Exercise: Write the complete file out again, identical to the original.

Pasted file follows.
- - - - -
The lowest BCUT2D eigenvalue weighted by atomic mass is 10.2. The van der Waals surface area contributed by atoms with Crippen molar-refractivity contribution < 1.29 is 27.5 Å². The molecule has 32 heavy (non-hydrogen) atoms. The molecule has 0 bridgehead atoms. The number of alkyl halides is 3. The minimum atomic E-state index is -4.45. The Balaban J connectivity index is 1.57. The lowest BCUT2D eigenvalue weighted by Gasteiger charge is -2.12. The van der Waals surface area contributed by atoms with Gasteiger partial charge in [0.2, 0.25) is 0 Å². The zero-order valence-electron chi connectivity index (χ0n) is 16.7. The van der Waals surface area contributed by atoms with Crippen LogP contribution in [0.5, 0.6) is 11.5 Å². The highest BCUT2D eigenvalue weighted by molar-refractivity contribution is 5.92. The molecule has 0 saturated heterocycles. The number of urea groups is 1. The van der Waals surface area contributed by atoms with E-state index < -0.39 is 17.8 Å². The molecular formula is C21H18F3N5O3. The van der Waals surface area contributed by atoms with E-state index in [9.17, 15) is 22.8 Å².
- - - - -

The lowest BCUT2D eigenvalue weighted by atomic mass is 10.2. The van der Waals surface area contributed by atoms with Crippen molar-refractivity contribution < 1.29 is 27.5 Å². The molecule has 32 heavy (non-hydrogen) atoms. The molecule has 0 bridgehead atoms. The number of alkyl halides is 3. The minimum atomic E-state index is -4.45. The Balaban J connectivity index is 1.57. The lowest BCUT2D eigenvalue weighted by Gasteiger charge is -2.12. The van der Waals surface area contributed by atoms with Gasteiger partial charge in [0.2, 0.25) is 0 Å². The zero-order valence-electron chi connectivity index (χ0n) is 16.7. The van der Waals surface area contributed by atoms with Crippen LogP contribution in [0.5, 0.6) is 11.5 Å². The highest BCUT2D eigenvalue weighted by molar-refractivity contribution is 5.92. The molecule has 0 saturated heterocycles. The number of urea groups is 1. The van der Waals surface area contributed by atoms with E-state index < -0.39 is 17.8 Å². The molecular formula is C21H18F3N5O3. The van der Waals surface area contributed by atoms with E-state index in [9.17, 15) is 22.8 Å².